Pressure mounts on IJC to stave off possible 2020 Ontario flooding

The 12 Mile Creek dock at Wilson Tuscarora State Park were closed due to high water levels in this photo from 2018.

In response to recommendations backed by U.S. Sens. Charles Schumer and Kirsten Gillibrand, the International Joint Commission’s chairs expressed appreciation for the Government Accountability Office’s draft report, entitled “Lake Ontario-St. Lawrence River Plan: Improved Communication and Adaptive Management Strategy Could Help Address Stakeholder Concerns.”

“We appreciate the GAO recognizes that the International Joint Commission (IJC) is a binational organization and that decisions of the Commission require agreement by a majority of Canadian and U.S. Commissioners,” wrote Jane Corwin, U.S. Section Chair, and Pierre Béland, Canadian Section Chair in a letter to Barbara Patterson, assistant director of GAO. “Under the Boundary Waters Treaty, the Commission acts as a unitary body, taking the interests of stakeholders in both countries into consideration and seeking solutions that are in the best interest of both countries.”

The report recommended three items, including incorporating best practices for public relations.

“The major challenge the IJC in this regard is to restore the trust of property and business owners who have been harmed by high water …,” read the letter. “As part of the adaptive management process, the IJC has established a public advisory group to involve leaders from stakeholder organizations in the review of Plan 2014.”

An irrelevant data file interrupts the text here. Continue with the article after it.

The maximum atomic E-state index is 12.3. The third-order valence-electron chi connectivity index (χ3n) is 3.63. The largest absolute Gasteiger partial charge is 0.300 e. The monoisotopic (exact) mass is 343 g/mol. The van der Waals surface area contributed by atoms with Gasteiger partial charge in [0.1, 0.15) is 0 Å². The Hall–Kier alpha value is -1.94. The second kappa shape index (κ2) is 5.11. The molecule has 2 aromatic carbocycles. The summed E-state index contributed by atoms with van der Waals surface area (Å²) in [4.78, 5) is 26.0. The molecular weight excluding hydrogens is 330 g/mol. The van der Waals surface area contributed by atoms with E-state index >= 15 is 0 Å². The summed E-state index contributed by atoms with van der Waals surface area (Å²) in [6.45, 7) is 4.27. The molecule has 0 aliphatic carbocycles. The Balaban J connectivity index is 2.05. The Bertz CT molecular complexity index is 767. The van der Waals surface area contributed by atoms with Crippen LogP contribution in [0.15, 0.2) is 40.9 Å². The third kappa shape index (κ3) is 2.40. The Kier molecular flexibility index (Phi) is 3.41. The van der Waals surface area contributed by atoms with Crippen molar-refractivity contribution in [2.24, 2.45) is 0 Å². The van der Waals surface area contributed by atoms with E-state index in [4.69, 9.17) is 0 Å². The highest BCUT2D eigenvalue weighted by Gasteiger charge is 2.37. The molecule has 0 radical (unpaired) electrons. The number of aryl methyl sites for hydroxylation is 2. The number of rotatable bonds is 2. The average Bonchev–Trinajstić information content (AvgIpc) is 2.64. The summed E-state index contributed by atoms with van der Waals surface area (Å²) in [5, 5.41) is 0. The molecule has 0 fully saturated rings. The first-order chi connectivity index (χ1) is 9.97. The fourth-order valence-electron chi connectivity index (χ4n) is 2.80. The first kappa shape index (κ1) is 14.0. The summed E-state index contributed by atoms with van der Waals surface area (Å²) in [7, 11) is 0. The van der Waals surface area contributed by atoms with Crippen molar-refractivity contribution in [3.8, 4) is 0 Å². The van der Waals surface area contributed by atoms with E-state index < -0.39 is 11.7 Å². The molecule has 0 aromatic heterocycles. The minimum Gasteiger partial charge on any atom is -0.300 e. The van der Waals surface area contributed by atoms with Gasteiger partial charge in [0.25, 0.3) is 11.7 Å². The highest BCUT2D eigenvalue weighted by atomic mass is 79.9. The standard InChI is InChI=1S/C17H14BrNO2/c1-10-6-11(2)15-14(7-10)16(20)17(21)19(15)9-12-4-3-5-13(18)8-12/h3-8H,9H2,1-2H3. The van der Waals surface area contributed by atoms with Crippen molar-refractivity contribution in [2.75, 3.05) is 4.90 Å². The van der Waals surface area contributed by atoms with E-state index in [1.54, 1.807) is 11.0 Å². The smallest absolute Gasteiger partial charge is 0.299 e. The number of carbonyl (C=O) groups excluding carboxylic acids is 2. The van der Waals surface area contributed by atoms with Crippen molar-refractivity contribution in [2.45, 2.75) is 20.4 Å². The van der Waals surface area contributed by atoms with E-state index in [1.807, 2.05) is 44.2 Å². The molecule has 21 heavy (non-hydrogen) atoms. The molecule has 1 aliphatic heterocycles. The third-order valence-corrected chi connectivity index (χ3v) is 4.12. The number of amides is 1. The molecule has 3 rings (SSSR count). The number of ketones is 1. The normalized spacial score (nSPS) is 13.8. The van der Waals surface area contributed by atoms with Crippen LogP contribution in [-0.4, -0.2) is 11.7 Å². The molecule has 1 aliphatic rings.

The second recommendation involved creating written agreements between the IJC and other “St. Lawrence Seaway entities” to share information.

“The IJC is compiling a list of additional entities and will explore formal data and information sharing arrangements with them,” the letter read. “Negotiating such agreements can be a lengthy process, but we intend to make further progress by December 31, 2020.”

The final recommendation was that the U.S. and Canadian Commissioners should work to incorporate “key elements” and “essential characteristics” of their management process into “a comprehensive adaptive management strategic plan for Plan 2014.”

IJC responded in the letter that their committee (GLAM- Great Lakes-St. Lawrence River Adaptive Management) “has begun to revise its adaptive management strategic plan.”

“However,” the letter noted. “Changes in the hydroclimate, economic uses or social values may also generate concerns about the performance of the regulation plan. In such cases, we cannot identify the specific considerations that may determine the need for change in the future.”

Senators Schumer and Gillibrand had urged the IJC to follow the recommendation of the GOA in their own letter last week.

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